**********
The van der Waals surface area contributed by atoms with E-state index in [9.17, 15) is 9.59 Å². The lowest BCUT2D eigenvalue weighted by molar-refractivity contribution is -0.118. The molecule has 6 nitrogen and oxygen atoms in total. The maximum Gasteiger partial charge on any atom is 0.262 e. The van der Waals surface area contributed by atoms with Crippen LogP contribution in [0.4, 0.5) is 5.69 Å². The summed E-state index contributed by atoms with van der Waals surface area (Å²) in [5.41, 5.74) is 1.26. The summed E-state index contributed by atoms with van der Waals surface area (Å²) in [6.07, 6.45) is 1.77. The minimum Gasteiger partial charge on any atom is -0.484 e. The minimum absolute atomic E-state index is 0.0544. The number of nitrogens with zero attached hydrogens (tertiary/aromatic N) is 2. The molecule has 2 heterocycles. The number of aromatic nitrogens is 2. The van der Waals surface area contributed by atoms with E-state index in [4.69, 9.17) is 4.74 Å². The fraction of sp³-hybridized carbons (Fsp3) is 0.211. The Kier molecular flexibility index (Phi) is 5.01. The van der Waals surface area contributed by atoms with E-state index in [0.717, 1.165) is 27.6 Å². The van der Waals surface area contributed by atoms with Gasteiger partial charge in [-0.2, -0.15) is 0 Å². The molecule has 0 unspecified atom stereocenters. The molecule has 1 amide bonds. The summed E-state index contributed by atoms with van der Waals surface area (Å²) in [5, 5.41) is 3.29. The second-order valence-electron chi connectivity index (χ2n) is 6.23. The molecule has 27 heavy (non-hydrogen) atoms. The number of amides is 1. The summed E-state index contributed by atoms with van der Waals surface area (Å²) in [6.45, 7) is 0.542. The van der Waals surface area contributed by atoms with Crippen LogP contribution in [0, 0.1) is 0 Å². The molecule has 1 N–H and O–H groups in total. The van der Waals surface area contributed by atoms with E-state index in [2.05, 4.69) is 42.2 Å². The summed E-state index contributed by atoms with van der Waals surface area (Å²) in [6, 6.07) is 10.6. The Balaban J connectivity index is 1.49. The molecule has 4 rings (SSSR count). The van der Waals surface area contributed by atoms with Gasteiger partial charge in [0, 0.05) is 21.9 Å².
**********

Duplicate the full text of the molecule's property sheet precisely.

The van der Waals surface area contributed by atoms with E-state index in [9.17, 15) is 9.59 Å². The lowest BCUT2D eigenvalue weighted by molar-refractivity contribution is -0.118. The molecule has 6 nitrogen and oxygen atoms in total. The maximum Gasteiger partial charge on any atom is 0.262 e. The van der Waals surface area contributed by atoms with Crippen LogP contribution in [0.4, 0.5) is 5.69 Å². The summed E-state index contributed by atoms with van der Waals surface area (Å²) in [5.41, 5.74) is 1.26. The summed E-state index contributed by atoms with van der Waals surface area (Å²) in [6.07, 6.45) is 1.77. The minimum Gasteiger partial charge on any atom is -0.484 e. The minimum absolute atomic E-state index is 0.0544. The number of nitrogens with zero attached hydrogens (tertiary/aromatic N) is 2. The molecule has 2 heterocycles. The number of aromatic nitrogens is 2. The van der Waals surface area contributed by atoms with E-state index in [4.69, 9.17) is 4.74 Å². The fraction of sp³-hybridized carbons (Fsp3) is 0.211. The Kier molecular flexibility index (Phi) is 5.01. The van der Waals surface area contributed by atoms with E-state index in [0.717, 1.165) is 27.6 Å². The van der Waals surface area contributed by atoms with Gasteiger partial charge in [-0.2, -0.15) is 0 Å². The molecule has 0 unspecified atom stereocenters. The molecule has 1 amide bonds. The summed E-state index contributed by atoms with van der Waals surface area (Å²) in [5, 5.41) is 3.29. The second-order valence-electron chi connectivity index (χ2n) is 6.23. The molecule has 27 heavy (non-hydrogen) atoms. The number of amides is 1. The summed E-state index contributed by atoms with van der Waals surface area (Å²) in [6.45, 7) is 0.542. The van der Waals surface area contributed by atoms with Crippen LogP contribution in [0, 0.1) is 0 Å². The molecule has 1 N–H and O–H groups in total. The van der Waals surface area contributed by atoms with E-state index in [2.05, 4.69) is 42.2 Å². The summed E-state index contributed by atoms with van der Waals surface area (Å²) in [6, 6.07) is 10.6. The Balaban J connectivity index is 1.49. The molecule has 4 rings (SSSR count). The van der Waals surface area contributed by atoms with Gasteiger partial charge in [0, 0.05) is 21.9 Å².